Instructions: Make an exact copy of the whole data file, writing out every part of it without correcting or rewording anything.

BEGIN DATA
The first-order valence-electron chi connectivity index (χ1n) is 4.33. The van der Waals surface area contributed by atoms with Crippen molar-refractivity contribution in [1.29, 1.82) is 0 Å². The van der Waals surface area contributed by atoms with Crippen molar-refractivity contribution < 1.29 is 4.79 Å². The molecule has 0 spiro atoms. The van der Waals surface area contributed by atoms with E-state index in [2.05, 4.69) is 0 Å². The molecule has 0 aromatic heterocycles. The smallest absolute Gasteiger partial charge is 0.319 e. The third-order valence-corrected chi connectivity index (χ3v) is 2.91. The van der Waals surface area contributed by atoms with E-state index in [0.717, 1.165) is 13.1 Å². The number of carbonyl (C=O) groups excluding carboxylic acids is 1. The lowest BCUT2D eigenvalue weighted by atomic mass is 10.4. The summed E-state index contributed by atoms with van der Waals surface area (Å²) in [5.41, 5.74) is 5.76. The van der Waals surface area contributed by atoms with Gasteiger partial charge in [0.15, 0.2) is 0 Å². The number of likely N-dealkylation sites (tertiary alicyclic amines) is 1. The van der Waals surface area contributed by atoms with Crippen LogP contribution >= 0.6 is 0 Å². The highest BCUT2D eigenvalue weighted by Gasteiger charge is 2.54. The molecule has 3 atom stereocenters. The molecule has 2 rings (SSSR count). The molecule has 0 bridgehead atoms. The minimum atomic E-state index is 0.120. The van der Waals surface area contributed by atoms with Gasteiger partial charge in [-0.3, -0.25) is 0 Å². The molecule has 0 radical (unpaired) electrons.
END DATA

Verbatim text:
The first-order valence-electron chi connectivity index (χ1n) is 4.33. The van der Waals surface area contributed by atoms with Crippen molar-refractivity contribution in [1.29, 1.82) is 0 Å². The van der Waals surface area contributed by atoms with Crippen molar-refractivity contribution < 1.29 is 4.79 Å². The molecule has 0 spiro atoms. The van der Waals surface area contributed by atoms with E-state index in [2.05, 4.69) is 0 Å². The molecule has 0 aromatic heterocycles. The smallest absolute Gasteiger partial charge is 0.319 e. The third-order valence-corrected chi connectivity index (χ3v) is 2.91. The van der Waals surface area contributed by atoms with E-state index in [0.717, 1.165) is 13.1 Å². The number of carbonyl (C=O) groups excluding carboxylic acids is 1. The lowest BCUT2D eigenvalue weighted by atomic mass is 10.4. The summed E-state index contributed by atoms with van der Waals surface area (Å²) in [5.41, 5.74) is 5.76. The van der Waals surface area contributed by atoms with Gasteiger partial charge in [0.15, 0.2) is 0 Å². The number of likely N-dealkylation sites (tertiary alicyclic amines) is 1. The van der Waals surface area contributed by atoms with Crippen LogP contribution >= 0.6 is 0 Å². The highest BCUT2D eigenvalue weighted by Gasteiger charge is 2.54. The molecule has 3 atom stereocenters. The molecule has 2 rings (SSSR count). The molecule has 0 bridgehead atoms. The minimum atomic E-state index is 0.120. The van der Waals surface area contributed by atoms with Gasteiger partial charge in [-0.3, -0.25) is 0 Å². The molecule has 0 radical (unpaired) electrons.